Man in coma after beating
Seattle Times staff reporter
Stephen Wilkie had been doing pretty well for himself lately, his friends and family said.
At 27, the longtime SeaTac resident had recently landed a good job at Seattle-Tacoma International Airport, where his bosses and co-workers trusted him implicitly. And for the first time, he'd managed to save up enough for his own apartment, only a 15-minute walk to work.
But last Saturday morning, while taking his daily shortcut along a footpath off International Boulevard, Wilkie was jumped by three young men, who beat and bashed him unconscious and left him for dead. They didn't even bother to steal Wilkie's wallet.
Yesterday, with Wilkie languishing in what his father described as a "profound coma," hooked to a ventilator at Harborview Medical Center, his family and co-workers were left to wonder what prompted such a brutal beating of a man whose only real vice was playing tournament-level Scrabble.
And they joined King County sheriff's detectives in hoping that someone knows who his attackers are.
"We'd sure like to see the cops catch these guys, so it doesn't happen to anyone else," said Wilkie's father, Peter Wilkie of SeaTac. "It looks like he was hit with a 2-by-4."
Detectives say they don't know exactly what the three men used to pound Wilkie's face about 5:30 a.m. Saturday, on a path that leads from Wilkie's apartment building, near South 180th Street and 32nd Avenue South, to the parking lot of a restaurant on International Boulevard.
A witness apparently saw the attack and phoned police, but Wilkie was unconscious when police arrived, and couldn't provide any information.
A witness provided a rough description of the trio: three black men in their early to mid-20s, each medium height and medium build. Two of them were wearing dark clothing, one with a red hat or bandanna on his head. The third man was wearing a white, long-sleeved T-shirt with red writing on the back.
Detectives believe the men were intent on robbing Wilkie. But his father said the attackers left behind Wilkie's wallet, cellphone and handheld computer. And police aren't sure why.
Just before midnight the night before, two men with a handgun robbed a man of his wallet on International Boulevard, police said. The description the victim gave of his two muggers bore a "remarkable resemblance" to the two dark-clad men who attacked Wilkie, said King County sheriff's spokesman Kevin Fagerstrom.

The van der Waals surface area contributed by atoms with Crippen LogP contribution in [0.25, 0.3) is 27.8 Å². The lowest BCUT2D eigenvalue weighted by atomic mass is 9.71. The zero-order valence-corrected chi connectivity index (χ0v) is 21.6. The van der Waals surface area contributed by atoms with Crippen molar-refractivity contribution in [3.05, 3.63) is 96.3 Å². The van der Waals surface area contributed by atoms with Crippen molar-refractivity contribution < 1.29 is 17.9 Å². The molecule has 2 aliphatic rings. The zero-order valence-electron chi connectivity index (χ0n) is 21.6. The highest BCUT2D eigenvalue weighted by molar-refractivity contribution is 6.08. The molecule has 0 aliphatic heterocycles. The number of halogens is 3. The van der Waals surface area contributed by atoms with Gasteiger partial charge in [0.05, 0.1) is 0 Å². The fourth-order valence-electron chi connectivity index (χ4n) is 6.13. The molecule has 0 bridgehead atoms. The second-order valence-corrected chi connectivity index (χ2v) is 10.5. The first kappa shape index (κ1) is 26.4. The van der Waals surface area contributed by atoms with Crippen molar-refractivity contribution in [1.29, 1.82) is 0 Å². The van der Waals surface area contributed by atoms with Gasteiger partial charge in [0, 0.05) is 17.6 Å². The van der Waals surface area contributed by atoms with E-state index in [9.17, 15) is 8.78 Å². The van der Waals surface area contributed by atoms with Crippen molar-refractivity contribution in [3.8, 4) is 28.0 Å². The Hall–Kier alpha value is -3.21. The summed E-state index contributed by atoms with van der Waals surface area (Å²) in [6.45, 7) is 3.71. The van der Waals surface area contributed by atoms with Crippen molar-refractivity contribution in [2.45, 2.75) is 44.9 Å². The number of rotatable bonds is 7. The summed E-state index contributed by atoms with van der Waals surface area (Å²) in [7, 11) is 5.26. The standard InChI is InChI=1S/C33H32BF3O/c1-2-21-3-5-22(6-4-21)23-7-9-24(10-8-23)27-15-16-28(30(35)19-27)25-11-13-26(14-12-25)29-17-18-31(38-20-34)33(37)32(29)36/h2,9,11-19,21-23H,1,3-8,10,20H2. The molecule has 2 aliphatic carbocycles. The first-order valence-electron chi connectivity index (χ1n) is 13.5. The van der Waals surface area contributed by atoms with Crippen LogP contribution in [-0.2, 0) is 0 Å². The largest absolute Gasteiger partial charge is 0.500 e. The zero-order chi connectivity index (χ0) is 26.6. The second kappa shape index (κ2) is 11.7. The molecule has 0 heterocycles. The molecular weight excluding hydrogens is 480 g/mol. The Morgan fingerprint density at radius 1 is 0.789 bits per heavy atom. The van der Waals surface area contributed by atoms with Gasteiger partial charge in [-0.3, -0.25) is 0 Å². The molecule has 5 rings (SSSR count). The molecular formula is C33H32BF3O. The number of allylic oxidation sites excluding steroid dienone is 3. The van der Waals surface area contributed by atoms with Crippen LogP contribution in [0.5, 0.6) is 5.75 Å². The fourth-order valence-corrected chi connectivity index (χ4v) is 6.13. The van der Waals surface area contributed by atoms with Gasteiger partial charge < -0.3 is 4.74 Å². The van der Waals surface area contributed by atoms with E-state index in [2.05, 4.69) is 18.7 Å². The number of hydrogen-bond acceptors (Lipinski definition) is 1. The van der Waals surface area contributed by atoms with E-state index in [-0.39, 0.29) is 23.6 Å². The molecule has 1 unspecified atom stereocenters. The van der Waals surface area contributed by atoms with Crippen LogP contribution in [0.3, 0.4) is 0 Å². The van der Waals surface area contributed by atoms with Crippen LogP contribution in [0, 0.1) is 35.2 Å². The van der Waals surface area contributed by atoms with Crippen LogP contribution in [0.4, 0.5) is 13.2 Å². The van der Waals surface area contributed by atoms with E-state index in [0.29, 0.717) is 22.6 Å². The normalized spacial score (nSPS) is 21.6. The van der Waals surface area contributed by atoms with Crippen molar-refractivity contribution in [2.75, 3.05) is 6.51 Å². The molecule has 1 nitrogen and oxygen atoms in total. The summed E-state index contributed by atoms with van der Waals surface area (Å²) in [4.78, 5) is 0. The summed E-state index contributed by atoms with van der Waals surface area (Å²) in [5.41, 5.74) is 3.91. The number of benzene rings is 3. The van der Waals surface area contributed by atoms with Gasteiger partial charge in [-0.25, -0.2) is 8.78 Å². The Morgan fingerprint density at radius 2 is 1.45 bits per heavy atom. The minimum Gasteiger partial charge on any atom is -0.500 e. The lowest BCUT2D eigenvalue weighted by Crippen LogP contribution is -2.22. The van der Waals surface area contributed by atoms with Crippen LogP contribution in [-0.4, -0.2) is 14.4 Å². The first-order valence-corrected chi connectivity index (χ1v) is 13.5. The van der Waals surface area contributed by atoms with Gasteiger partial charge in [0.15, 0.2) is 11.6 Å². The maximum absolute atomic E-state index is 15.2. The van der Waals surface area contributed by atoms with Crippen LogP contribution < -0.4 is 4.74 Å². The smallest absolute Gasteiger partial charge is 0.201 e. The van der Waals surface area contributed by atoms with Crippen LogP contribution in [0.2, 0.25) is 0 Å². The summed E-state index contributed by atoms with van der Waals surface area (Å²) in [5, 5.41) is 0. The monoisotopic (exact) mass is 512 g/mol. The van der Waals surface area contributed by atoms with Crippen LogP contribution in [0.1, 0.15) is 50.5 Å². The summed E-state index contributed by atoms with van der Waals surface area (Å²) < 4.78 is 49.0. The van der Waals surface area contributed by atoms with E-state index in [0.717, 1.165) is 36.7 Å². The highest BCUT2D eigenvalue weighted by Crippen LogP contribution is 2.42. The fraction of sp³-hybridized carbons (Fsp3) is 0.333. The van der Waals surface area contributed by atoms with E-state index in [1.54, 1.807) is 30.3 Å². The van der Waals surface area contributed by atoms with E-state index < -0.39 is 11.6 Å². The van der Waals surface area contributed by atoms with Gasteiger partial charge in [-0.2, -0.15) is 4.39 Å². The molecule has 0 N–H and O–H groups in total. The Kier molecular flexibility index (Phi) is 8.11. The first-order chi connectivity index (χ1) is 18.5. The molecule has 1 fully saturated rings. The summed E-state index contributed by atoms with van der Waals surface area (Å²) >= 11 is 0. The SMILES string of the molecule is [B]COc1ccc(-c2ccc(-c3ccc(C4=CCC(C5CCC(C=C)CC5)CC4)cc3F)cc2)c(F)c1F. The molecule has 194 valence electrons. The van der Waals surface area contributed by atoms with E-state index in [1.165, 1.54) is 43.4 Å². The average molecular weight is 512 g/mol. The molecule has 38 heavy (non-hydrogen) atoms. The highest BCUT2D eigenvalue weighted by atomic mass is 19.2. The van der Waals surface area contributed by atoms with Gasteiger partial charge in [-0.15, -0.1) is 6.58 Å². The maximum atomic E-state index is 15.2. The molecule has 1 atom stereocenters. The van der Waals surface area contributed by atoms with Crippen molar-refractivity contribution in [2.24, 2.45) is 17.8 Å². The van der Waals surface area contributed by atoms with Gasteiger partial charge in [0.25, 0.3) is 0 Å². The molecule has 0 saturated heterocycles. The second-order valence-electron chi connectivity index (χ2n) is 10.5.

Detectives hope someone with information about the muggers will call them at 206-296-7530.
Meantime, Wilkie's family and co-workers can just wait and hope.
Wilkie, who has lived in SeaTac since he was 8 and graduated from Tyee High School and Highline Community College, moved out of his parents' house for the first time when he got his apartment near the airport, his father said.
He had been working at the airport since September as a ticket-checker for ICTS, a company that contracts with the Port of Seattle and the airlines. Wilkie was one of the people who make sure passengers have their boarding passes and identification before they go through security.
Recently, his bosses trusted him enough to make him a baggage runner for Horizon Airlines, one of the people who cart luggage from the security inspectors to the people who load it on the planes.
"He is such a reliable, dependable employee," said his boss, Theresa Moffatt, general manager of ICTS. "I can't say enough good things about Stephen. Whenever we need him, he's always quick to do the job. Everybody's really shocked."
In his off time, Wilkie is an avid Scrabble player, one of about 50 members of the Seattle Scrabble Club.
If he weren't comatose, his biggest disappointment might be that he's going to miss a big tournament in Coeur d'Alene, Idaho, this weekend, his father said.
Ian Ith: 206-464-2109 or email@example.com